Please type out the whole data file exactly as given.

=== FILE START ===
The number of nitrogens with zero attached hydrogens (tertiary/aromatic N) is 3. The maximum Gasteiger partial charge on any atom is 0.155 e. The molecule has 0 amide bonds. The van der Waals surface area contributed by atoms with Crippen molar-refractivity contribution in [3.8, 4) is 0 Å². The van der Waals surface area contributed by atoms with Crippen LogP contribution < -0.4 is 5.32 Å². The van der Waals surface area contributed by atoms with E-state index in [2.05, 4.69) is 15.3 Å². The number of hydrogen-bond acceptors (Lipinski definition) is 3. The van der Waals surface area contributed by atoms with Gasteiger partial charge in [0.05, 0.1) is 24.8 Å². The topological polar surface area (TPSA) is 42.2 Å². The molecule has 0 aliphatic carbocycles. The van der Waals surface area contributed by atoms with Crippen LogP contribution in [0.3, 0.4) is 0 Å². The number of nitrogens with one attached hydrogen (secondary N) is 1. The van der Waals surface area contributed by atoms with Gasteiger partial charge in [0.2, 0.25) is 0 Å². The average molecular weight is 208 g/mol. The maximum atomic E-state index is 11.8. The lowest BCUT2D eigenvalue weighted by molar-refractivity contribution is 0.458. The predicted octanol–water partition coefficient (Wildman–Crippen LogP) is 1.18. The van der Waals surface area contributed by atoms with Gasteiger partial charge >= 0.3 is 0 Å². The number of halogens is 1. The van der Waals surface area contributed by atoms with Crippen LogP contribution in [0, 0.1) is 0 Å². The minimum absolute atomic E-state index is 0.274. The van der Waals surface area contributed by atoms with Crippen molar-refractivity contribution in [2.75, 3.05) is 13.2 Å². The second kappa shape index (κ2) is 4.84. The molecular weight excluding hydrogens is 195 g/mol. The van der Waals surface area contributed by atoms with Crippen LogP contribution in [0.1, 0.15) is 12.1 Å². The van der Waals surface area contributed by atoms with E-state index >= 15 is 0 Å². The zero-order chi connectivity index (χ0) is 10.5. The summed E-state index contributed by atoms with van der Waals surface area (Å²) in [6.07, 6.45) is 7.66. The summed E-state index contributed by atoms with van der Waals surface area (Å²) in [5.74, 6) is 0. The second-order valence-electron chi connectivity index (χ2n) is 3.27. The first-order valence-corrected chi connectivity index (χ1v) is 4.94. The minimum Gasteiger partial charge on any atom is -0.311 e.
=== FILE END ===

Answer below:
The number of nitrogens with zero attached hydrogens (tertiary/aromatic N) is 3. The maximum Gasteiger partial charge on any atom is 0.155 e. The molecule has 0 amide bonds. The van der Waals surface area contributed by atoms with Crippen molar-refractivity contribution in [3.8, 4) is 0 Å². The van der Waals surface area contributed by atoms with Crippen LogP contribution < -0.4 is 5.32 Å². The van der Waals surface area contributed by atoms with E-state index in [2.05, 4.69) is 15.3 Å². The number of hydrogen-bond acceptors (Lipinski definition) is 3. The van der Waals surface area contributed by atoms with Gasteiger partial charge in [0.05, 0.1) is 24.8 Å². The topological polar surface area (TPSA) is 42.2 Å². The molecule has 0 aliphatic carbocycles. The van der Waals surface area contributed by atoms with Crippen LogP contribution in [0.3, 0.4) is 0 Å². The number of nitrogens with one attached hydrogen (secondary N) is 1. The van der Waals surface area contributed by atoms with Gasteiger partial charge in [0.2, 0.25) is 0 Å². The average molecular weight is 208 g/mol. The maximum atomic E-state index is 11.8. The lowest BCUT2D eigenvalue weighted by molar-refractivity contribution is 0.458. The predicted octanol–water partition coefficient (Wildman–Crippen LogP) is 1.18. The van der Waals surface area contributed by atoms with Gasteiger partial charge >= 0.3 is 0 Å². The number of halogens is 1. The van der Waals surface area contributed by atoms with Crippen LogP contribution in [0, 0.1) is 0 Å². The minimum absolute atomic E-state index is 0.274. The van der Waals surface area contributed by atoms with Crippen molar-refractivity contribution in [2.75, 3.05) is 13.2 Å². The second kappa shape index (κ2) is 4.84. The molecular weight excluding hydrogens is 195 g/mol. The van der Waals surface area contributed by atoms with Crippen LogP contribution in [0.1, 0.15) is 12.1 Å². The van der Waals surface area contributed by atoms with E-state index >= 15 is 0 Å². The zero-order chi connectivity index (χ0) is 10.5. The summed E-state index contributed by atoms with van der Waals surface area (Å²) in [6.07, 6.45) is 7.66. The summed E-state index contributed by atoms with van der Waals surface area (Å²) in [5.74, 6) is 0. The second-order valence-electron chi connectivity index (χ2n) is 3.27. The first-order valence-corrected chi connectivity index (χ1v) is 4.94. The minimum Gasteiger partial charge on any atom is -0.311 e.